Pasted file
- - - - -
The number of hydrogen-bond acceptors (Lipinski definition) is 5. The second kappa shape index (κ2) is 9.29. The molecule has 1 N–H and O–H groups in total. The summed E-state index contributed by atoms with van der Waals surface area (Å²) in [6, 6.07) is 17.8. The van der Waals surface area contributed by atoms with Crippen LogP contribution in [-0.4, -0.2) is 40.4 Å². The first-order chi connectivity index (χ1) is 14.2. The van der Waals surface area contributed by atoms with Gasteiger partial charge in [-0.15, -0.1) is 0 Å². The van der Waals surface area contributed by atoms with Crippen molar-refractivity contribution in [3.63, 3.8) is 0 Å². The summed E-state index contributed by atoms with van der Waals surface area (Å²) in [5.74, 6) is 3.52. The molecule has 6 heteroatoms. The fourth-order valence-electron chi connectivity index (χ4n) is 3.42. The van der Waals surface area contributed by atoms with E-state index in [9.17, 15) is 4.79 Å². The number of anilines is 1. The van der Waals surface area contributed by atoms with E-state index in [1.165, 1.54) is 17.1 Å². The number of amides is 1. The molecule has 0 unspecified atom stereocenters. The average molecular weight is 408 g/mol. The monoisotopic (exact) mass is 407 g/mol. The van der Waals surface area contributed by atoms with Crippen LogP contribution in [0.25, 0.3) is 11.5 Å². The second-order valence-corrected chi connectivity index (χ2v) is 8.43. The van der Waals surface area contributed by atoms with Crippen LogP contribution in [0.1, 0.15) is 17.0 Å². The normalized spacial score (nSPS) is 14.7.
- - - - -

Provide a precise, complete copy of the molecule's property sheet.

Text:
The number of hydrogen-bond acceptors (Lipinski definition) is 5. The second kappa shape index (κ2) is 9.29. The molecule has 1 N–H and O–H groups in total. The summed E-state index contributed by atoms with van der Waals surface area (Å²) in [6, 6.07) is 17.8. The van der Waals surface area contributed by atoms with Crippen LogP contribution in [-0.4, -0.2) is 40.4 Å². The first-order chi connectivity index (χ1) is 14.2. The van der Waals surface area contributed by atoms with Gasteiger partial charge in [-0.15, -0.1) is 0 Å². The van der Waals surface area contributed by atoms with Crippen molar-refractivity contribution in [3.63, 3.8) is 0 Å². The summed E-state index contributed by atoms with van der Waals surface area (Å²) in [5.74, 6) is 3.52. The molecule has 6 heteroatoms. The fourth-order valence-electron chi connectivity index (χ4n) is 3.42. The van der Waals surface area contributed by atoms with E-state index in [9.17, 15) is 4.79 Å². The number of anilines is 1. The van der Waals surface area contributed by atoms with E-state index in [1.165, 1.54) is 17.1 Å². The number of amides is 1. The molecule has 0 unspecified atom stereocenters. The average molecular weight is 408 g/mol. The monoisotopic (exact) mass is 407 g/mol. The van der Waals surface area contributed by atoms with Crippen LogP contribution in [0.25, 0.3) is 11.5 Å². The second-order valence-corrected chi connectivity index (χ2v) is 8.43. The van der Waals surface area contributed by atoms with Crippen LogP contribution in [0.1, 0.15) is 17.0 Å². The normalized spacial score (nSPS) is 14.7.